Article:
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North Carolina: Court Clarifies 50-Mile Limit as Related to an Offering of “Suitable” Employment

February 12, 2016 (1 min read)







A job offered to a Kingsport, Tennessee resident that was located in Charleston, South Carolina did not constitute “suitable employment” within the meaning of N.C. Gen. Stat. § 97–2(22), held a North Carolina appellate court. At issue was whether the 50-mile limit designated within the statute was a “factor” to be considered in determining if the offer of employment was reasonable or whether the 50-mile limit was instead a “requirement.” The court held that the distance limit was a requirement. In order to be deemed “suitable,” the offered employment must be work that the employee is capable of performing, considering his or her preexisting and injury-related physical and mental limitations, vocational skills, education, experience, and the work must be within 50 miles of the employee’s residence.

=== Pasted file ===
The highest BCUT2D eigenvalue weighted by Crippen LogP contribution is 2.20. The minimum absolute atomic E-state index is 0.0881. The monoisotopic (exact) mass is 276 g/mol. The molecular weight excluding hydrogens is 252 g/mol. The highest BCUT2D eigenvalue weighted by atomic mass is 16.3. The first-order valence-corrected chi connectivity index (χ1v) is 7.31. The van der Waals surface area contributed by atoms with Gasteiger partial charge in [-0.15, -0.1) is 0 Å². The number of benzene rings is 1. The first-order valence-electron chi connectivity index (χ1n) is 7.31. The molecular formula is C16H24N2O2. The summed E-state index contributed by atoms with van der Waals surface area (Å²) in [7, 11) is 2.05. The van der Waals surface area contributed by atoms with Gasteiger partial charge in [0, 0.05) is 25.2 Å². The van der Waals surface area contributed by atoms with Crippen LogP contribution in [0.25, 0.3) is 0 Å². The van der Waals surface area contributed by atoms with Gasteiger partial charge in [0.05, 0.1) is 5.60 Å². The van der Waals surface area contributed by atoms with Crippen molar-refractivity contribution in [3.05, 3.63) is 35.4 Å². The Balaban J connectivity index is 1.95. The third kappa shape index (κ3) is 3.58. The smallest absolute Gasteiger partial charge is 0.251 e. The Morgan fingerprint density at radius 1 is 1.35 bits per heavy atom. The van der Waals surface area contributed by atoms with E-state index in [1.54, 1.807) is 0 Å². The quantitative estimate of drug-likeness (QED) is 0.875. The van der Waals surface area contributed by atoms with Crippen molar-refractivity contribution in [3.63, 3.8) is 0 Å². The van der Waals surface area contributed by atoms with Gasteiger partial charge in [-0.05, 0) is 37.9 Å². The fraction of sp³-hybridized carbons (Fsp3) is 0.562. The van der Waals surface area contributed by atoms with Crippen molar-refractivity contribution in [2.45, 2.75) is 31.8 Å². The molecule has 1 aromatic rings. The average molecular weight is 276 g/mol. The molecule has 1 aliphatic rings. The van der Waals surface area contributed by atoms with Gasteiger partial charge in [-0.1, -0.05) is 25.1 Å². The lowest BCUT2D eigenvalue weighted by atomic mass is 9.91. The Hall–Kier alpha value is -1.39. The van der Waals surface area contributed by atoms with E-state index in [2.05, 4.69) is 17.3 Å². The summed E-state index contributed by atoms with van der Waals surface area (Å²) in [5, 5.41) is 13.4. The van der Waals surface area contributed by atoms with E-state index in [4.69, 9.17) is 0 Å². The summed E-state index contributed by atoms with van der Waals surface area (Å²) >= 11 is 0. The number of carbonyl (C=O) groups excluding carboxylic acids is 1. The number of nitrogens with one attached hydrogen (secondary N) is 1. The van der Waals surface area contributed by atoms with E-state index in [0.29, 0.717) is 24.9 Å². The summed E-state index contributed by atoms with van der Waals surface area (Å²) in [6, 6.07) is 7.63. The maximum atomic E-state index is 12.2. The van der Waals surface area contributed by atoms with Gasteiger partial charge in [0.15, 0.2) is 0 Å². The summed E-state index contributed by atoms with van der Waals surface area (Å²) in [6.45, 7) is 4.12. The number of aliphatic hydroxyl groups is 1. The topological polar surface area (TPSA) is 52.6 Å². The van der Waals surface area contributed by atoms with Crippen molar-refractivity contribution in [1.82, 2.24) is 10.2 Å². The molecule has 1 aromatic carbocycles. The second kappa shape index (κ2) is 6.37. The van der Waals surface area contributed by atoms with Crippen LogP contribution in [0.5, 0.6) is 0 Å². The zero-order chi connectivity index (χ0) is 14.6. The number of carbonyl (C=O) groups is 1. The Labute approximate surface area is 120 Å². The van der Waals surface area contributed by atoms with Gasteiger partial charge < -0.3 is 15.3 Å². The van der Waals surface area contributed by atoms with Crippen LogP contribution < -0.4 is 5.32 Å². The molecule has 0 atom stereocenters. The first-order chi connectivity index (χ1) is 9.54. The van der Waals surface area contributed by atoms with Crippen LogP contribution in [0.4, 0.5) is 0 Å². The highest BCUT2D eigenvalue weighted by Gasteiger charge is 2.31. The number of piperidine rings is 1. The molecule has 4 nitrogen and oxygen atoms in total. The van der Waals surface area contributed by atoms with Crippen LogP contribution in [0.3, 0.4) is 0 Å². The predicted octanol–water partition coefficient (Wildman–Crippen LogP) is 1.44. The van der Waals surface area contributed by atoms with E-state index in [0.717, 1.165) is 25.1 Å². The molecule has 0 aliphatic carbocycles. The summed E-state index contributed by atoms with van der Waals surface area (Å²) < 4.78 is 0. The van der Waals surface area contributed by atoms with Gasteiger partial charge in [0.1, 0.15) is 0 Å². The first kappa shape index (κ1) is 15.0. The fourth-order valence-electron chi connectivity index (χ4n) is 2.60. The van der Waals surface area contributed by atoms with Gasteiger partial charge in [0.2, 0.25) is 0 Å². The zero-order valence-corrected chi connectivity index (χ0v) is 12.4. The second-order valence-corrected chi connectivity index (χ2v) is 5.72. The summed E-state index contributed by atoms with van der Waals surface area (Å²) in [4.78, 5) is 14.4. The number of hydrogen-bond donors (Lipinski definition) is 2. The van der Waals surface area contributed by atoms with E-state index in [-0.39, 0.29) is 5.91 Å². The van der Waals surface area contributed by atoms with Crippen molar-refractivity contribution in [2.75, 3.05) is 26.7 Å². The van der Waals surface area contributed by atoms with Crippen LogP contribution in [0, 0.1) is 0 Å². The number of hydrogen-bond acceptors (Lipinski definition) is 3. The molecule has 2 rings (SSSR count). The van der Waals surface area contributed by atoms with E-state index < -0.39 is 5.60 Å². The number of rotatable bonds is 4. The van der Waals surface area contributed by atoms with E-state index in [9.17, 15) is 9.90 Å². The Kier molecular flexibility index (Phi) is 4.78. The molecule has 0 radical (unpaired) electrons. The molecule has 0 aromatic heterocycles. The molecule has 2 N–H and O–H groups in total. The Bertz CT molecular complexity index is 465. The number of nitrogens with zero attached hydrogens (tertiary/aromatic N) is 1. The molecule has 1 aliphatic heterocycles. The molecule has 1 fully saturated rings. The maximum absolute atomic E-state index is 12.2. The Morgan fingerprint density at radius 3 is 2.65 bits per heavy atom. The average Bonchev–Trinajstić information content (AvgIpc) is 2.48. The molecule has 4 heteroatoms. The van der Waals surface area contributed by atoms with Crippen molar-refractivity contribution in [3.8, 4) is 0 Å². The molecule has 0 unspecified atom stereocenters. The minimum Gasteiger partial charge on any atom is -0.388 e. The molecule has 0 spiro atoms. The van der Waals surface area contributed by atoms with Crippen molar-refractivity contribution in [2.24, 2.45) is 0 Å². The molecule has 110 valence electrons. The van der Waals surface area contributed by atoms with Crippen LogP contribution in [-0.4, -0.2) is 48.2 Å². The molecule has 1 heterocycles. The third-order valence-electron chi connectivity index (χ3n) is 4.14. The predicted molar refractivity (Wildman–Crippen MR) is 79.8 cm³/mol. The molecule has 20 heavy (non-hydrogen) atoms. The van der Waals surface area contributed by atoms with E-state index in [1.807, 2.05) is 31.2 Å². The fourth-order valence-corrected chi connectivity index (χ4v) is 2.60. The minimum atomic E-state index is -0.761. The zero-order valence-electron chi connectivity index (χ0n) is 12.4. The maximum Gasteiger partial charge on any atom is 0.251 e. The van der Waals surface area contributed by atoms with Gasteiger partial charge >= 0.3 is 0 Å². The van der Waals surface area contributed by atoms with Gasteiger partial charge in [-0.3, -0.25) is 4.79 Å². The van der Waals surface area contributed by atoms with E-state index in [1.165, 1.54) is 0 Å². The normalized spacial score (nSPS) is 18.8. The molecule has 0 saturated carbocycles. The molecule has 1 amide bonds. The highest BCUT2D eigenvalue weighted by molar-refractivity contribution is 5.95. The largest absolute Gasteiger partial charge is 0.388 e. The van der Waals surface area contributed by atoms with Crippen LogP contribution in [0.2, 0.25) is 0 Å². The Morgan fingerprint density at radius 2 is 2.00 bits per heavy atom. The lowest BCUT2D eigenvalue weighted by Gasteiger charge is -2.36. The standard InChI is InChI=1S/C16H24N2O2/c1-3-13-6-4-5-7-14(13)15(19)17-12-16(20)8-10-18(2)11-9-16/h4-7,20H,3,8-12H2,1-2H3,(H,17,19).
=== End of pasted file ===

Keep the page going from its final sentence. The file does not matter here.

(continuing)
Thomas A. Robinson, J.D., the Feature National Columnist for the LexisNexis Workers’ Compensation eNewsletter, is the co-author of Larson’s Workers’ Compensation Law (LexisNexis).

LexisNexis Online Subscribers: Citations below link to Lexis Advance. Bracketed citations link to

See Falin v. The Roberts Co. Field Servs., Inc., 2016 N.C. App. LEXIS 136 (Feb. 2, 2016) [2016 N.C. App. LEXIS 136 (Feb. 2, 2016)]

See generally Larson’s Workers’ Compensation Law, § 85.02 [85.02]

Source: Larson’s Workers’ Compensation Law, the nation’s leading authority on workers’ compensation law.









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